""Between 2003 and 2010 more than 30 Iraqi journalists were detained and held in prisons in Iraq by the Americans," she explained. "All of these journalists were arbitrarily arrested by the Americans, just as they continue to be arrested by the Iraqi government today.""

http://www.aljazeera.com/humanrights/2013/04/201348120278145...


Do you honestly believe they haven't killed any vocal opponents including journalists?

I certainly won't believe it until you give me a name of a journalist who was killed because the U.S. government didn't like his or her reporting. A giant wall of links to such 'evidence' as the Wikipedia page on the Iraq war doesn't impress me, nor does your later link, from which you decided to pull a quote about "targeted killings" without bothering to figure out that the people doing the "targeting" weren't Americans.


The name you seem to have trouble pronouncing is: Tareq Ayoub

Do you want me to write it again? Tareq Ayoub

And to stall your obvious response. No, he was not targeted directly but when you bomb a news organization's headquarters one of the things that is going to turn up in the rubble is dead journalists. What's that you say? They didn't mean to target a news organization? Wooopsies. I must have missed the heartfelt apology.

Why don't you try reading that page minus your reality distortion filter goggles? Here, I'll post the link again. http://www.aljazeera.com/humanrights/2013/04/201348120278145... This time, though, why don't you try to read what it says rather than inventing what it says.

How about the first sentence, "On April 8, 2003, during the US-led invasion of Iraq, Al Jazeera correspondent Tareq Ayoub was killed when a US warplane bombed Al Jazeera's headquarters in Baghdad."

So what you're trying to say is that a US warplane is not an American warplane? Have I got that right? Does your head not get a bit sore what with all the cognitive dissonance going on up in there?

How about another couple of quotes? "CPJ research shows that 'at least 150 journalists and 54 media support workers were killed in Iraq from the US-led invasion in March 2003 to the declared end of the war in December 2011.'"

"'The media were not welcome by the US military,' Soazig Dollet, who runs the Middle East and North Africa desk of Reporters Without Borders told Al Jazeera. 'That is really obvious.'"

You may not want to believe it but it's true nonetheless.


I'm not trying to convince you. I'm pointing out atrocities and lies committed by the United States government. We aren't below killing journalists. I figured you would due some sort of due diligence by visiting the link and reading the sections about supposed WMDs.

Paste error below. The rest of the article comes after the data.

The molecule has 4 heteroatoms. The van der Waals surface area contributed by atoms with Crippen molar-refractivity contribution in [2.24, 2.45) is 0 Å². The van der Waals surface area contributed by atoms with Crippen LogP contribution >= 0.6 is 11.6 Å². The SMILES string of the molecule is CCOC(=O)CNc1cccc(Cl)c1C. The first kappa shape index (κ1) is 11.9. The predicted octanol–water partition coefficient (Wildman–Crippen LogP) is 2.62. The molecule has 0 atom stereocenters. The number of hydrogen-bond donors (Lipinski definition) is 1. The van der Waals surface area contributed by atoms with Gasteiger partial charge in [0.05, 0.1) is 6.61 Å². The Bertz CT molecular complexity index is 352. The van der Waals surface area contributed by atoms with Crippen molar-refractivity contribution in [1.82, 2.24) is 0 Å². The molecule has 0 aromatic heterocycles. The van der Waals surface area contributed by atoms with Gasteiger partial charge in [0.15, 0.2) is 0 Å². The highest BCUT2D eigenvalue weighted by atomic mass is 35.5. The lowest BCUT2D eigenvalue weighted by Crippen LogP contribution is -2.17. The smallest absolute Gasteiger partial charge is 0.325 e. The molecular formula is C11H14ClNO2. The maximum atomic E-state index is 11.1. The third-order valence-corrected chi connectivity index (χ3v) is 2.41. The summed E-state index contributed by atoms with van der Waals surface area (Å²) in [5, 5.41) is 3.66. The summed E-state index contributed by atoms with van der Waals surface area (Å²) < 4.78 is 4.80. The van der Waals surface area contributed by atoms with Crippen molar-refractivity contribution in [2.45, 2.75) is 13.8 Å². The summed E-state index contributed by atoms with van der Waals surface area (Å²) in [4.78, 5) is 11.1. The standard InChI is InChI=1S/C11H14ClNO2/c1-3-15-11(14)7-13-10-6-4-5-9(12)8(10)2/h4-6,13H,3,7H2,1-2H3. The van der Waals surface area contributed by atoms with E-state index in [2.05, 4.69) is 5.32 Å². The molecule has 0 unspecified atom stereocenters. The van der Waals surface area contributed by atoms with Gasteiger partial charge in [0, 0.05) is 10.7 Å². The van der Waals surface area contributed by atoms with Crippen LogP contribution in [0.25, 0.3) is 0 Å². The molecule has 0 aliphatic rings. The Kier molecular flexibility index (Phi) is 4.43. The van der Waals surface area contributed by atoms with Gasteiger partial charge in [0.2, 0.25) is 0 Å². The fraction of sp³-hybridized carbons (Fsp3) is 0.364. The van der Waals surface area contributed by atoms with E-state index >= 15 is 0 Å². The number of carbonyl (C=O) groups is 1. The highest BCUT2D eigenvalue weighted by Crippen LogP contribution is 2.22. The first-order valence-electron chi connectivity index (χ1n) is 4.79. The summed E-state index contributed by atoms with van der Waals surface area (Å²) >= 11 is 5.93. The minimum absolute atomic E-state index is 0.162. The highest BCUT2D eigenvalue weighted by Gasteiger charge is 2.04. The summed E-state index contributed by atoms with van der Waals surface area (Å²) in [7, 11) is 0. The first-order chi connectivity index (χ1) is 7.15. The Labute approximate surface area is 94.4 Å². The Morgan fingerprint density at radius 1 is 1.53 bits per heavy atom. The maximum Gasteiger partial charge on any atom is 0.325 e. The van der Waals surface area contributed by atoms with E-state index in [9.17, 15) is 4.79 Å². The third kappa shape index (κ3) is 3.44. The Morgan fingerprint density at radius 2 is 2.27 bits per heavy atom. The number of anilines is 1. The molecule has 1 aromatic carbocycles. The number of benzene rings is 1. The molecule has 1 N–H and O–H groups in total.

Here's a great documentary and book on how we were lied into the Iraq war. It's called Hubris: Selling the Iraq War. Watch it.

http://www.youtube.com/watch?v=B5FaMbnINwc

I did give you a name, Tareq Ayoub, a journalist that was killed by U.S. bombs when we bombed Al Jazeera's headquarters in Baghdad.


This one's worth a save. Thanks!


That isn't remotely the same thing.


I tried searching for the charges that the US brought against Snowden and then the penalty for those charges. According to Yahoo[1] (which isn't a great source but it is the best I could find in the short time I have), the charges brought carry a max of 30 years in prison, along with fines. That is a whole lot more than just 2 years. On top of that, you can bet that US government is going to go for broke on that case as well in order to discourage such other leaks in the future.

[1]http://news.yahoo.com/understanding-snowden-espionage-act-th...


Max sentence is unlikely. Libby and Kiriakou both got 30 months and they exposed covert agents which Snowden did not (I know Libby served no time, but he was still sentenced). If Snowden is brought home to face charges, he will probably get a worse sentence now because he fled.


Are you talking about https://en.wikipedia.org/wiki/Scooter_Libby the one who got off the hook by President Bush's personal intervention? How is that surprising that he got so little?

You really assume that Obama would commute Snowden's sentence? Really?


Maybe they will let Dick Cheney shoot him in the face with a shotgun.


Manning is charged with "aiding the enemy" which carries a life sentence.

http://www.bostonglobe.com/news/nation/2013/07/18/judge-mann...


UCMJ. He was active duty military, not a civilian.


Whereas Obama seems to "just" imprison them:

http://www.salon.com/2012/03/14/obamas_personal_role_in_a_jo...

I'm not supporting such actions of any president.


If you think that's what's in store for Snowden should he return to the U.S., I think you're really naive. I would expect something along the lines of the Manning treatment (psychological torture).